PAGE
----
It is true that the vast majority of cases documented in the United States so far have occurred within the community of men who have sex with men, but there is a simple explanation for this: “The increased number of monkeypox infections initially reported in men who have sex with men can largely be attributed to the initial high-spread events,” said Fischer.

Yet in recent days the far right has seized on the two examples of monkeypox in children to insist – without any evidence – that the only way they could have contracted the virus is from being mugged. by homosexuals.

Far-right activist Laura Loomer, a US congressional candidate from Florida, asked on Telegram: “Who rapes children in DC?” after news broke that an infant had contracted monkey pox. (DC has been at the center of far-right conspiracy theories involving child molesters for years; for example, Hillary Clinton was charged with trafficking children under a pizzeria in the nation’s capital.)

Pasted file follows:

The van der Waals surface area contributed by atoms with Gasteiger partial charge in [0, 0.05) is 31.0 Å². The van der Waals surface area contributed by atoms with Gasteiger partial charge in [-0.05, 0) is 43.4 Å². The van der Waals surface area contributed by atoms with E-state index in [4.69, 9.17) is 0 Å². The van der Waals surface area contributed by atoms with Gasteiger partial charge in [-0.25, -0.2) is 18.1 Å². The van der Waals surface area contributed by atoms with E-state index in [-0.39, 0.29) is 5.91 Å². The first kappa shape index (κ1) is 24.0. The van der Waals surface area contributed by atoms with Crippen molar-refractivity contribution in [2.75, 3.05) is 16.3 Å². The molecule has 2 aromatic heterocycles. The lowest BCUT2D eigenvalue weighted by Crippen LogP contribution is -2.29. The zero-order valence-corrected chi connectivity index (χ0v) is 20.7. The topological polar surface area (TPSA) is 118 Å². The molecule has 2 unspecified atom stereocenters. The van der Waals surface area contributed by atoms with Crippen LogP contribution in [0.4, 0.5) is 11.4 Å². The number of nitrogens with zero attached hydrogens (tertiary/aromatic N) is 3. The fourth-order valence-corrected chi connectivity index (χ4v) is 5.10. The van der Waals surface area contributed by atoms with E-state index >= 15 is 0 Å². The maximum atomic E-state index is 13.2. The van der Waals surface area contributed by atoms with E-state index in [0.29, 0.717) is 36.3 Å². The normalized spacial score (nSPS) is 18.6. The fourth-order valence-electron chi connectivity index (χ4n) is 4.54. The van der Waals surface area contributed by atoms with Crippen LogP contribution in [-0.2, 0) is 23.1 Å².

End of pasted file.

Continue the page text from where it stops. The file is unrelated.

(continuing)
“Gays rape babies and monkeypox is spreading fast in their communities because they can’t stop, or stop raping babies,” Lauren Witzke, a far-right activist with close of 30,000 subscribers on Telegram. “We’re about to see A LOT more child cases, and that should affect everyone.” It’s a topic of conversation in other far-right forums, including Proud Boy affiliate channels 4chan and, a die-hard MAGA site.

The main risk of monkeypox transmission is within households, and the virus will inevitably continue to spread outside of the gay community, Fischer said. “That means children and adolescents will be at risk of infection,” she said. “It is very important to understand that anyone exposed to the monkeypox virus is at risk of infection, regardless of gender, age, ethnicity, sexual orientation, political affiliation, views on abortion or beliefs. ‘other classifications.’

Unlike COVID-19, monkeypox does not spread easily in casual social situations. However, it is entirely possible that we will see localized outbreaks of the virus if an infectious child comes to class and is in close contact with their peers once school resumes this fall, Fischer said.